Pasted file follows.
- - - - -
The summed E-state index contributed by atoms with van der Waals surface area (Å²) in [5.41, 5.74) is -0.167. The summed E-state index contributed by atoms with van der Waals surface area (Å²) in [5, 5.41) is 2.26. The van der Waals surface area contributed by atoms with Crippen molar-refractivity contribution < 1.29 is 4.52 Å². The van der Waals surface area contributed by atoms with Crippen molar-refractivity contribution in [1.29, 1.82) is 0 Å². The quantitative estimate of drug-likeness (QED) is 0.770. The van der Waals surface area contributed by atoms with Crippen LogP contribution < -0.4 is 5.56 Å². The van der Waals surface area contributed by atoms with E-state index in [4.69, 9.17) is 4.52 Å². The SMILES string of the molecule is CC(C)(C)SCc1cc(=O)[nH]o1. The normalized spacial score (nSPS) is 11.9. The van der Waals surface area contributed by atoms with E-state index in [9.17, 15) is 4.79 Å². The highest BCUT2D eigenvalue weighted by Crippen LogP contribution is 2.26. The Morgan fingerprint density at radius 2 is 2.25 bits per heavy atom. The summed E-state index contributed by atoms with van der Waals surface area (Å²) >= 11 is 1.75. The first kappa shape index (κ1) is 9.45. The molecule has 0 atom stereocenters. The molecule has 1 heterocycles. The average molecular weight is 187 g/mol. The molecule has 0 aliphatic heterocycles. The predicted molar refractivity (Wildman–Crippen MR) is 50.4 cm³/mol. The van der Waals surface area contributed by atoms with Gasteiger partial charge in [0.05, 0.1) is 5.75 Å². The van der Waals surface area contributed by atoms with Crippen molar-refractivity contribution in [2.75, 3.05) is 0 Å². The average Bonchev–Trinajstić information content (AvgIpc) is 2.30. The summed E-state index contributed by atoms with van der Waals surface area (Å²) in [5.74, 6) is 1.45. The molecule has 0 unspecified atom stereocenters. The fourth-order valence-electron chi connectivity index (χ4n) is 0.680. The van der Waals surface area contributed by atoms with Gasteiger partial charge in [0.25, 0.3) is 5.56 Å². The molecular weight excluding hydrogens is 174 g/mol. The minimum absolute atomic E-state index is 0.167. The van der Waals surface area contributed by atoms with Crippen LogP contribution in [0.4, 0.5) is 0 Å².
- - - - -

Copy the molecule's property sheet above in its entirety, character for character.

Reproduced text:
The summed E-state index contributed by atoms with van der Waals surface area (Å²) in [5.41, 5.74) is -0.167. The summed E-state index contributed by atoms with van der Waals surface area (Å²) in [5, 5.41) is 2.26. The van der Waals surface area contributed by atoms with Crippen molar-refractivity contribution < 1.29 is 4.52 Å². The van der Waals surface area contributed by atoms with Crippen molar-refractivity contribution in [1.29, 1.82) is 0 Å². The quantitative estimate of drug-likeness (QED) is 0.770. The van der Waals surface area contributed by atoms with Crippen LogP contribution < -0.4 is 5.56 Å². The van der Waals surface area contributed by atoms with E-state index in [4.69, 9.17) is 4.52 Å². The SMILES string of the molecule is CC(C)(C)SCc1cc(=O)[nH]o1. The normalized spacial score (nSPS) is 11.9. The van der Waals surface area contributed by atoms with E-state index in [9.17, 15) is 4.79 Å². The highest BCUT2D eigenvalue weighted by Crippen LogP contribution is 2.26. The Morgan fingerprint density at radius 2 is 2.25 bits per heavy atom. The summed E-state index contributed by atoms with van der Waals surface area (Å²) >= 11 is 1.75. The first kappa shape index (κ1) is 9.45. The molecule has 0 atom stereocenters. The molecule has 1 heterocycles. The average molecular weight is 187 g/mol. The molecule has 0 aliphatic heterocycles. The predicted molar refractivity (Wildman–Crippen MR) is 50.4 cm³/mol. The van der Waals surface area contributed by atoms with Gasteiger partial charge in [0.05, 0.1) is 5.75 Å². The van der Waals surface area contributed by atoms with Crippen molar-refractivity contribution in [2.75, 3.05) is 0 Å². The average Bonchev–Trinajstić information content (AvgIpc) is 2.30. The summed E-state index contributed by atoms with van der Waals surface area (Å²) in [5.74, 6) is 1.45. The molecule has 0 unspecified atom stereocenters. The fourth-order valence-electron chi connectivity index (χ4n) is 0.680. The van der Waals surface area contributed by atoms with Gasteiger partial charge in [0.25, 0.3) is 5.56 Å². The molecular weight excluding hydrogens is 174 g/mol. The minimum absolute atomic E-state index is 0.167. The van der Waals surface area contributed by atoms with Crippen LogP contribution in [0.4, 0.5) is 0 Å².